A hit of kindness
Cash mobs target businesses to help out in difficult times
MALDEN - It was a mob hit in a cannoli shop. But cash not crooks descended on The Cannoli Guy Café here Friday at the city’s first “cash mob.’’
The café opened at 7 a.m., and by midafternoon, owner Clark Heighton could not turn out the treats fast enough. “A fantastic, fantastic day,’’ said Heighton, who rang in as many sales - 400 cannoli - in eight hours as he does in an entire week. “I’m trying to figure out a way to thank the city.’’
Customers found out about the event, organized by the city of Malden, days earlier on Facebook and Twitter, and they came out to support the six-month-old cafe. That’s the spirit of the so-called cash mob that combines the buy-local movement with the power of a flash mob: getting strangers together on short notice to make a statement. In this case, the goal is to infuse small businesses at a prescribed time with cash, credit, and community.
There have been several cash mobs in the region from Boston to Newburyport. And while it’s hard to know how many have been held globally, more than 200 organizers have surfaced since last fall, according to Andrew Samtoy, a Cleveland lawyer who popularized the concept.
A thrift store in Cambridge in February was the site of one of the region’s first cash mobs. They have been met with varying degrees of success - some involving one store, others a row of merchants - but momentum is starting to build with more being planned in Lowell and Malden.
“We are always thinking about new ways to invigorate the city. This is the most feasible and we can pull it off with limited resources,’’ said Ron Cochran, director of online services and communication technology for the City of Malden.
A cash mob works like this: City officials, civic groups, or individuals use social media, blogs, and e-mail to spread the word about the event. As @Lowellcashmob tweeted this week, “Infusing revenue into Lowell businesses, you never know where the cash mob will strike!’’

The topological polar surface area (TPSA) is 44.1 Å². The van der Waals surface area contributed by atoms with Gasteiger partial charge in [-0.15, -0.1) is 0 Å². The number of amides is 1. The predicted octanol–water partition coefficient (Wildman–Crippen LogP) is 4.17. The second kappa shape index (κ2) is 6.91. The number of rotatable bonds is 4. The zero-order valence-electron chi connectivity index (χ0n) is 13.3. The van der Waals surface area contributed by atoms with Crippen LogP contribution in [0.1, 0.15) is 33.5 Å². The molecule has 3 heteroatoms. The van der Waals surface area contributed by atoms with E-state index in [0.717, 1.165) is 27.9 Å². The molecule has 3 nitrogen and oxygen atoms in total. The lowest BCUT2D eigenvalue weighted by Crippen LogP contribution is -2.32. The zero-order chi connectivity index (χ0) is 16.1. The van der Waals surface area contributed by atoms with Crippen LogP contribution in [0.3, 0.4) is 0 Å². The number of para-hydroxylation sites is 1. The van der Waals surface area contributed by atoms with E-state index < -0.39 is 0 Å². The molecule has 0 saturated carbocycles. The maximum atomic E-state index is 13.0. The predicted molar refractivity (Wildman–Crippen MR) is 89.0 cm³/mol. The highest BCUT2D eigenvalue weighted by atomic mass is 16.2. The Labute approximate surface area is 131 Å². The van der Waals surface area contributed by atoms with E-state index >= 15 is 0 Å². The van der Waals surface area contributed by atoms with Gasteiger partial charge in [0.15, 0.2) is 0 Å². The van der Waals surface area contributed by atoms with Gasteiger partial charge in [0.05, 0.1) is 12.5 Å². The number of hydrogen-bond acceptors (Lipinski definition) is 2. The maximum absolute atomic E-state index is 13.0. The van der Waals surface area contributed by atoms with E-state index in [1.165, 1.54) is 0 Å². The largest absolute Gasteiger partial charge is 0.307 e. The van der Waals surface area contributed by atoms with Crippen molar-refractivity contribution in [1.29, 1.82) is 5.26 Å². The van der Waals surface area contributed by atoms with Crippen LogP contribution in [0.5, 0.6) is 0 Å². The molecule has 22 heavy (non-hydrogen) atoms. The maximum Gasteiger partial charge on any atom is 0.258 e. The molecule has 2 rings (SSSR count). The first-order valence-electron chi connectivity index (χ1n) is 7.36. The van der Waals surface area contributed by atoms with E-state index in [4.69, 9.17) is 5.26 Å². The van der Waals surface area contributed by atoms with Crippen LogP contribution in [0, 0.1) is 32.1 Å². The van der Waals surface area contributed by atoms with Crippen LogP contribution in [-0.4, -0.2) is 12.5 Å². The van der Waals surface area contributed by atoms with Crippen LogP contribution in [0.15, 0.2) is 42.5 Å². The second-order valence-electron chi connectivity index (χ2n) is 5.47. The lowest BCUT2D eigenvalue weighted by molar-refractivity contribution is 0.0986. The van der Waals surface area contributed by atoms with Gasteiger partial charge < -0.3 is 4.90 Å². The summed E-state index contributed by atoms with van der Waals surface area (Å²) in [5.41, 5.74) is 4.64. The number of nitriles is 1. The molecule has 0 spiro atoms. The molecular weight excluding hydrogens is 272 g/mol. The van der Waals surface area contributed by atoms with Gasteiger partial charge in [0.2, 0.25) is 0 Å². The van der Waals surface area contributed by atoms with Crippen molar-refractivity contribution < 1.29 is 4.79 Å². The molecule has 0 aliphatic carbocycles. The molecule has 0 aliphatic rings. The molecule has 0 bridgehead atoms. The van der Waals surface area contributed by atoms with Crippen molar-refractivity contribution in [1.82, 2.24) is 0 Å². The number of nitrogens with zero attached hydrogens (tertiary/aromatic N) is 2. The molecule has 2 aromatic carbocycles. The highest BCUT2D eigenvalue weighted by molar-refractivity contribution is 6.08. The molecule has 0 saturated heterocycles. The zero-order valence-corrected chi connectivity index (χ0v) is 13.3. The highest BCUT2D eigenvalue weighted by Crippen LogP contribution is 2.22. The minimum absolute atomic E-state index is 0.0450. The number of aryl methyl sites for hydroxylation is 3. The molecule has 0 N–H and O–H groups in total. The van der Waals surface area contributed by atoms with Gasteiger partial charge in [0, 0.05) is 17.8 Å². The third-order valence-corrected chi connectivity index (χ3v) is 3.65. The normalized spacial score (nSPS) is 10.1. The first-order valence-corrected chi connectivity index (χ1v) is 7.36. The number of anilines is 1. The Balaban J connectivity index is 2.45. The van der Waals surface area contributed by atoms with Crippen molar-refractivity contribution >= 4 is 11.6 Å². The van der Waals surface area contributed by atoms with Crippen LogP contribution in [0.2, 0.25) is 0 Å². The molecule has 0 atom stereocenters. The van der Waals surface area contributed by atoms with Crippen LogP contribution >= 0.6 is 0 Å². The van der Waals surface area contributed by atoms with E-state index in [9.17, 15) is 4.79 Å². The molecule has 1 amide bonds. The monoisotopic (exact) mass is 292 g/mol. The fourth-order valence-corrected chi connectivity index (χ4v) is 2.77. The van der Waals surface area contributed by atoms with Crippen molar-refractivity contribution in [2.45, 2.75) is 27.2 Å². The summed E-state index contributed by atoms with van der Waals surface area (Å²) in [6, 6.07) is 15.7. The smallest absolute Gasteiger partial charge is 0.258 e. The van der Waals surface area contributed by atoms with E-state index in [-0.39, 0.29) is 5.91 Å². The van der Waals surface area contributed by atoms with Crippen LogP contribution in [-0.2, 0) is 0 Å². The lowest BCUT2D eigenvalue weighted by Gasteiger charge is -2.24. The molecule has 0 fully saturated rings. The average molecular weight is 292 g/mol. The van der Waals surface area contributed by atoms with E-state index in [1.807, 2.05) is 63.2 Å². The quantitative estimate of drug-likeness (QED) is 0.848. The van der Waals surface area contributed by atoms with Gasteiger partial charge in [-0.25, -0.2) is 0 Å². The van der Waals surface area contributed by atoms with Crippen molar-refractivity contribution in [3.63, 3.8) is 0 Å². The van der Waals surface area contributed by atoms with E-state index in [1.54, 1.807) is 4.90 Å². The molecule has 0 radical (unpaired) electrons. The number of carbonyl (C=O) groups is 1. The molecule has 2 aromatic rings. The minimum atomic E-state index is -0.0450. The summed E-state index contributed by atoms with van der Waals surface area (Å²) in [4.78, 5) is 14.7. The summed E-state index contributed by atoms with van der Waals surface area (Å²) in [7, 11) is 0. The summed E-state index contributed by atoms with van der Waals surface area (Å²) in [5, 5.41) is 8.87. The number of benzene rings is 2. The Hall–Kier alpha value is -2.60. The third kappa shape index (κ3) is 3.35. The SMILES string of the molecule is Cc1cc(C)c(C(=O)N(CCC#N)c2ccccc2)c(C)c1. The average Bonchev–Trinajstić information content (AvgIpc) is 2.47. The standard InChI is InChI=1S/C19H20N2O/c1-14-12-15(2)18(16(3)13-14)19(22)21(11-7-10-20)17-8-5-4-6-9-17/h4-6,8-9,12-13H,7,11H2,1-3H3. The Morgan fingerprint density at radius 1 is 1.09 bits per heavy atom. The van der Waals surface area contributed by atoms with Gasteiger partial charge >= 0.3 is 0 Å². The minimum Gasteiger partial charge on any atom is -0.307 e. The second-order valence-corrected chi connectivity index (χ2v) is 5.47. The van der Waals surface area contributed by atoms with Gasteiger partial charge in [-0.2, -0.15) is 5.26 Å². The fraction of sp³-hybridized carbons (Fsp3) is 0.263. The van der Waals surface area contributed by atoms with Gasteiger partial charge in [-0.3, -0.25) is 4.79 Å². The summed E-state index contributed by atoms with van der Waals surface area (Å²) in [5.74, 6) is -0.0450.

Merchants do not run them, but are selected for a “hit.’’ Participants are encouraged to spend $10 to $20. There often aren’t any discounts or incentives - it’s less about nabbing a Black Friday bargain and more about sharing the wealth.
Malden resident Cheryl Cadigan heard about her town’s cash mob on Facebook and stopped by The Cannoli Guy Café on her way to work Friday. “I had never heard about this place,’’ she said. Even though Cadigan doesn’t eat cannoli, she dropped $30 on a dozen. “The economy is not good. I want to do my part.’’
Last weekend, stores in Brookline along a stretch of Beacon Street hampered by construction were selected for the city’s first cash mob. Around 30 to 50 customers visited a bakery, tavern, and hardware store, among other spots, for a few hours. To capitalize on increased foot traffic, Aaron Mehta, owner of The Wine Press, held a tasting and said sales increased 10 to 15 percent compared with a normal Saturday.
“When things like this happen, it’s really up to the business owners to make it a success,’’ said Mehta, who has lost up to 20 percent in sales during a sewer project that closed traffic lanes and obstructed parking outside his shop.
Harry Robinson, executive director of the Brookline Chamber of Commerce who organized the event, said the cash mob trend is “a shop-local reaction to the proliferation of Walmart and Home Depot and a lot of Main Streets going away.’’
In many cases, civic or municipal groups initiate cash mobs, but they are more grassroots than government-run events. That was true in Lowell, where a cash mob struck taqueria Mambo Grill and boutique Humanity, 24 hours after being announced on Twitter.
The 15 to 20 percent spike in sales was less significant than the “strong sense that the community was supporting you through the effort. It was a great blessing,’’ said Franky Descoteaux, who owns both businesses.
Whether cash mobs can help merchants thrive remains to be seen.
“It’s a challenge as a business model,’’ said Jeff Howe, an assistant professor at Northeastern University, who coined the term crowdsourcing, or tapping a network of people to solve a problem.
“You are asking people to take an hour out of their day and $20 out of their wallets. This is a fairly complex ask,’’ said Howe, author of the 2008 book “Crowdsourcing: Why the Power of the Crowd is Driving the Future of Business.’’
Howe believes cash mobs can strike a chord in smaller cities or neighborhoods, and among a younger demographic.“If you are trying to get lower-middle-class 60-year-olds to support a dry cleaner, it might not work,’’ he said. “But, asking college-educated 25-year-olds to support a coffee bar or folk club, it probably will.’’
Samtoy, who ran the first Cleveland Cash Mob at a bookstore in November, dreamed up the concept after visiting London shortly after the riots last year. He wanted to harness the energy of a crowd for good will, not ill.
“Our goal was to have a single person show up,’’ said Samtoy. “We couldn’t have predicted it would get this far.’’
Kathleen Pierce can be reached at firstname.lastname@example.org.